Thursday, March 23, 2017

how far can we trust him?

"We have trusted in Jesus.  But how far can we trust him?  Just in this transitory life?  Just in this little speck that we call the earth?  If we can trust him only thus far we are of all men most miserable.  We are surrounded by stupendous forces; we are surrounded by the immensity of the unknown.  After our little span of life there is a shelving brink with the infinite beyond.  And still we are subject to fear--not only fear of destruction but a more dreadful fear of meeting with the infinite and holy God. 

"So we should be if we had but a human Christ.  But now is Christ our Savior, the one who says, 'Your sins are forgiven,' revealed as very God.  And we believe.  Such a faith is a mystery to us who possess it; it seems folly to those who have it not.  But if possessed it delivers us forever from fear.  The world to us is all unknown; it is engulfed in an ocean of infinity.  But it contains no mysteries to our Savior.  He is on the the throne.  He pervades the remotest bounds.  He inhabits infinity.  With such a Savior we are safe."
(J. Gresham Machen, The Person of Jesus)

Tuesday, February 21, 2017

characteristics of edwards' sermons pt 4

See parts 1, 2, and 3 below...

Preaching for conversion.   JE makes a clear distinction between the converted and the unconverted.  He paints the two very different destinies of each.  He calls for self-examination:  “Let this put persons upon examining themselves whether or no they are not unbelievers.”  Perhaps he looks back wistfully on the “little” awakening of 1734-35.  He is aware of blessings in Europe through Whitefield, the Wesleys, and Hermann Francke (in Germany).  Whitefield would in fact arrive soon in New England (1740).   JE preached for conversion.  He longs for awakening, for revival, for a time when “the earth will be filled with the knowledge of the glory of the LORD as the waters cover the sea.” (Hab. 2:14)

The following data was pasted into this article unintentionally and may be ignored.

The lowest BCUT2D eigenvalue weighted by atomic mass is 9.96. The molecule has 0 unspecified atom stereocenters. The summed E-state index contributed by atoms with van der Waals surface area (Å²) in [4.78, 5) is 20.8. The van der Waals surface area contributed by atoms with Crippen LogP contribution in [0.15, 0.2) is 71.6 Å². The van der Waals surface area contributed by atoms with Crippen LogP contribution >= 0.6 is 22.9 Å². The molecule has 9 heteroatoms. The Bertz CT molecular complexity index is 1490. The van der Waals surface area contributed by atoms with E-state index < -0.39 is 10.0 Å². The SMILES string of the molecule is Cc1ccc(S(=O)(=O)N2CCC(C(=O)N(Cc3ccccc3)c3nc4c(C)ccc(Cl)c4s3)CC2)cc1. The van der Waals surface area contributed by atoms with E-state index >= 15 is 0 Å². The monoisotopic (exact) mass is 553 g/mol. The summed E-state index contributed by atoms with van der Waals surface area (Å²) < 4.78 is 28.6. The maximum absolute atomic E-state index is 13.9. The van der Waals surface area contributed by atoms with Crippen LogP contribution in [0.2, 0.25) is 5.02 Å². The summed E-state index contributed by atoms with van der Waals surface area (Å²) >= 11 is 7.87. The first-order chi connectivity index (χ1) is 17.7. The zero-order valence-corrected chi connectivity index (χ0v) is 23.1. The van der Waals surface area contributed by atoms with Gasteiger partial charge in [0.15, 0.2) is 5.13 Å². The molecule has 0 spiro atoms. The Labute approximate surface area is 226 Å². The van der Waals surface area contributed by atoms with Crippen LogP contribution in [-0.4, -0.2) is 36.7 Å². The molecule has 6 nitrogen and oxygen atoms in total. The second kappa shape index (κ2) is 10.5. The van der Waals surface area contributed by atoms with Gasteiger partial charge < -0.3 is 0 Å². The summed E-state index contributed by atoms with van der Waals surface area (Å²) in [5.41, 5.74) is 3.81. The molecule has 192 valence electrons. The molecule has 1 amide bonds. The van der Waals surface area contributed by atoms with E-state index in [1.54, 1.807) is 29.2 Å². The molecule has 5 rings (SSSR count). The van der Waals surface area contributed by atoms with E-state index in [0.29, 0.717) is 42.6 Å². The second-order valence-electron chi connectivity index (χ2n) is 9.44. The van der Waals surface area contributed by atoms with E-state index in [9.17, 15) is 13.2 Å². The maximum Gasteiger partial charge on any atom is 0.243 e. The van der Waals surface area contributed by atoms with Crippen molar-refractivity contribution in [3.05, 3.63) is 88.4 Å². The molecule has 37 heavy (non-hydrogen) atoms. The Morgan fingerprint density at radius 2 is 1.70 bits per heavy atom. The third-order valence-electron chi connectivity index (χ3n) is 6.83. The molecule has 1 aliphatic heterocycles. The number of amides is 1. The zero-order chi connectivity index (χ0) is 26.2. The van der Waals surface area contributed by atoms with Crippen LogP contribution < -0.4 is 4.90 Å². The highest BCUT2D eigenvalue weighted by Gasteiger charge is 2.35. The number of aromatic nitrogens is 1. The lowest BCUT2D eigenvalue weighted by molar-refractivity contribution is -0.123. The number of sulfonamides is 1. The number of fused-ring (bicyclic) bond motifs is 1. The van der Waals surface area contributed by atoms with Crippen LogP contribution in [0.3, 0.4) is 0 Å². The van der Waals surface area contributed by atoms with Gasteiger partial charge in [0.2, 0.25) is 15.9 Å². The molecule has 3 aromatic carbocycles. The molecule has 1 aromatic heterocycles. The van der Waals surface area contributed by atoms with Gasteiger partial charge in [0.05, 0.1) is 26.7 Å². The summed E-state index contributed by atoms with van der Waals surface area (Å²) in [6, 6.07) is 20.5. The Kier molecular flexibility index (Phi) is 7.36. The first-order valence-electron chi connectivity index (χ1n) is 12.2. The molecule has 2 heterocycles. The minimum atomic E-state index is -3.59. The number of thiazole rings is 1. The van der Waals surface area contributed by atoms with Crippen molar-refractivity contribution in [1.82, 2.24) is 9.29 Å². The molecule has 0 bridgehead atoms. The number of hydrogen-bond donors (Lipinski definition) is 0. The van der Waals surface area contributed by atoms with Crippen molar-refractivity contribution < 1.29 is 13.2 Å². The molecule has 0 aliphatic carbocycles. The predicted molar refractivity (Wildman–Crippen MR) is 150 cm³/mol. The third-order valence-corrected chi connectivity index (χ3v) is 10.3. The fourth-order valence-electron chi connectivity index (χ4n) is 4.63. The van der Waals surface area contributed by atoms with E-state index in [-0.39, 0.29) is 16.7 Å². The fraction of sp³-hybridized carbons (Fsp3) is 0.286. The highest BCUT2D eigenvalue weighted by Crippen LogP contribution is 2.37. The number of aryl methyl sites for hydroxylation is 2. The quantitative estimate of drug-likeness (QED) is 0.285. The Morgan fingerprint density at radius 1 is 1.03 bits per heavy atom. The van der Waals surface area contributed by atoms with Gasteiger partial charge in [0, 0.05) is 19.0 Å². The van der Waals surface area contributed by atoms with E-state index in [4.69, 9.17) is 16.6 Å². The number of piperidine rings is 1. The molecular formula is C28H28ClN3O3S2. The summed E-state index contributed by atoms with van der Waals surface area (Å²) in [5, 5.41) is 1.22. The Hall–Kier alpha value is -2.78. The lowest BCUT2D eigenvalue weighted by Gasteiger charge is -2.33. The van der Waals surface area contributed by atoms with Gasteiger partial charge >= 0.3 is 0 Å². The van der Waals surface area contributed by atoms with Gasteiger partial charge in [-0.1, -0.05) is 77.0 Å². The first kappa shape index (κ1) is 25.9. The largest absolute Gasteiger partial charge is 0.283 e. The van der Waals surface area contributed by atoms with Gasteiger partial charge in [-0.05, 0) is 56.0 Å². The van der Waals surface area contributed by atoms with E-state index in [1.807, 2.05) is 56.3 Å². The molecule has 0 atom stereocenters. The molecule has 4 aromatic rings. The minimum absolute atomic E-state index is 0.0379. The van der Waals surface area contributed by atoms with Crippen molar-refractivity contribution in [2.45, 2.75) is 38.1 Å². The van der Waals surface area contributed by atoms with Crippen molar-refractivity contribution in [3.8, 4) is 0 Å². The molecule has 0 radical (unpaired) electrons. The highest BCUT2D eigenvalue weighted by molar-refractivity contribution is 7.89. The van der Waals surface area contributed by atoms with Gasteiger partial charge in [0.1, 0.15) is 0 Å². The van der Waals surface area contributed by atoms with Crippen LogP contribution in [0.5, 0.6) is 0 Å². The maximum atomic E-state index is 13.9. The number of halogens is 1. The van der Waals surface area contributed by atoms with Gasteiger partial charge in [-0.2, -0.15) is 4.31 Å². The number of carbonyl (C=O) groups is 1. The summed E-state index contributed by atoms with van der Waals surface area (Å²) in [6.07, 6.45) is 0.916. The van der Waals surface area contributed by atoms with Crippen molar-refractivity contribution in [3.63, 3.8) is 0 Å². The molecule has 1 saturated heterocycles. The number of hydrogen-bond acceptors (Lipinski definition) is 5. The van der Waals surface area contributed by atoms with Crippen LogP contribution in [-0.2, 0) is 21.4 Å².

We must ask ourselves:  We do not want to alienate our hearers; we want to identify with, relate to, and build bridges to unbelievers.  But in an effort to be relational, do we make enough of the distinction between believers and unbelievers?  Do we press home the seriousness of this?  What is the balance between affirming God’s universal grace to all and his special, saving grace in the converted?

One critique.  In my opinion one weakness in some of Edwards’ sermons is the absence of the cross of Christ in his call to the unconverted.  I would think that the opposite effects of the sun being a warming comfort and/or a burning oven would be resolved in the substitutionary atonement of Christ.  He himself bore the furnace of God’s wrath that we might experience the warmth of God’s grace.  The reason I can experience grace rather than wrath is not ultimately found in my conversion – though I must be converted – but rather that Jesus himself bore the furnace in my place so that I can experience an eternal springtime.  In preaching about the nature of God, his character, name, attributes, etc., we must always draw a line from the abstract truth to the concrete work of redemption, especially to the life, death, and resurrection of our Lord.  

Finally: If you preached on this passage (Malachi 4:1-2), what would you do differently than Edwards’ approach to the passage?  Which of the 7 characteristics identified above do you think are true of your own sermons, or need to be?